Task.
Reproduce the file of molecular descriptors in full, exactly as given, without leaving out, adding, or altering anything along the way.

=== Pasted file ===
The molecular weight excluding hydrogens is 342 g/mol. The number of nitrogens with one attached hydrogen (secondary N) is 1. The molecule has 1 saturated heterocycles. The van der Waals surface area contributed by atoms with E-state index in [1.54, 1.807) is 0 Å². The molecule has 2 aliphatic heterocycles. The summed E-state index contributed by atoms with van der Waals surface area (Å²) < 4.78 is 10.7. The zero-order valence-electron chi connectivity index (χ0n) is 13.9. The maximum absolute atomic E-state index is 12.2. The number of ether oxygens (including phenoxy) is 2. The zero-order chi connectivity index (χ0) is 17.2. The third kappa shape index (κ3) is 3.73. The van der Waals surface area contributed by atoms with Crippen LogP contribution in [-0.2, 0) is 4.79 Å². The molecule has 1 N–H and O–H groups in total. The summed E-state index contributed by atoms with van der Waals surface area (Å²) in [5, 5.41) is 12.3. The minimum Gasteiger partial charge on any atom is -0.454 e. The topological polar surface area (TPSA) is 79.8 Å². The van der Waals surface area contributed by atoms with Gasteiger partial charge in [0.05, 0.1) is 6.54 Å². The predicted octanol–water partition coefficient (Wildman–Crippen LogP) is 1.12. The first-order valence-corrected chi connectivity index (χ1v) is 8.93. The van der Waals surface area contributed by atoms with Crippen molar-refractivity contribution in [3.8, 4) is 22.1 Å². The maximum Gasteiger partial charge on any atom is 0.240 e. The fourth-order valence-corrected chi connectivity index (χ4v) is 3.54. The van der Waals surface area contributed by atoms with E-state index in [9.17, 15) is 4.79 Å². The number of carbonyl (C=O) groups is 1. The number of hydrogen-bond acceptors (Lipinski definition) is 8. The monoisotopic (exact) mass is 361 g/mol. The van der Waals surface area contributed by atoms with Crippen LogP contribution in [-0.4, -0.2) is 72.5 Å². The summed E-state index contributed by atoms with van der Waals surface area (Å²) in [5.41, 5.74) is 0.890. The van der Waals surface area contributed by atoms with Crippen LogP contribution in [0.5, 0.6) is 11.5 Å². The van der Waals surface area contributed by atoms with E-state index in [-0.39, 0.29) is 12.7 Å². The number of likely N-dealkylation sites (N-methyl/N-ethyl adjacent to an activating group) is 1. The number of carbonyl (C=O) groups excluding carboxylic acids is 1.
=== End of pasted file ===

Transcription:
The molecular weight excluding hydrogens is 342 g/mol. The number of nitrogens with one attached hydrogen (secondary N) is 1. The molecule has 1 saturated heterocycles. The van der Waals surface area contributed by atoms with E-state index in [1.54, 1.807) is 0 Å². The molecule has 2 aliphatic heterocycles. The summed E-state index contributed by atoms with van der Waals surface area (Å²) < 4.78 is 10.7. The zero-order valence-electron chi connectivity index (χ0n) is 13.9. The maximum absolute atomic E-state index is 12.2. The number of ether oxygens (including phenoxy) is 2. The zero-order chi connectivity index (χ0) is 17.2. The third kappa shape index (κ3) is 3.73. The van der Waals surface area contributed by atoms with Crippen LogP contribution in [-0.2, 0) is 4.79 Å². The molecule has 1 N–H and O–H groups in total. The summed E-state index contributed by atoms with van der Waals surface area (Å²) in [5, 5.41) is 12.3. The minimum Gasteiger partial charge on any atom is -0.454 e. The topological polar surface area (TPSA) is 79.8 Å². The van der Waals surface area contributed by atoms with Gasteiger partial charge in [0.05, 0.1) is 6.54 Å². The predicted octanol–water partition coefficient (Wildman–Crippen LogP) is 1.12. The first-order valence-corrected chi connectivity index (χ1v) is 8.93. The van der Waals surface area contributed by atoms with Crippen molar-refractivity contribution in [3.8, 4) is 22.1 Å². The maximum Gasteiger partial charge on any atom is 0.240 e. The fourth-order valence-corrected chi connectivity index (χ4v) is 3.54. The van der Waals surface area contributed by atoms with E-state index in [9.17, 15) is 4.79 Å². The number of carbonyl (C=O) groups is 1. The number of hydrogen-bond acceptors (Lipinski definition) is 8. The monoisotopic (exact) mass is 361 g/mol. The van der Waals surface area contributed by atoms with Crippen LogP contribution in [-0.4, -0.2) is 72.5 Å². The summed E-state index contributed by atoms with van der Waals surface area (Å²) in [5.41, 5.74) is 0.890. The van der Waals surface area contributed by atoms with Crippen LogP contribution in [0.5, 0.6) is 11.5 Å². The van der Waals surface area contributed by atoms with E-state index in [-0.39, 0.29) is 12.7 Å². The number of likely N-dealkylation sites (N-methyl/N-ethyl adjacent to an activating group) is 1. The number of carbonyl (C=O) groups excluding carboxylic acids is 1.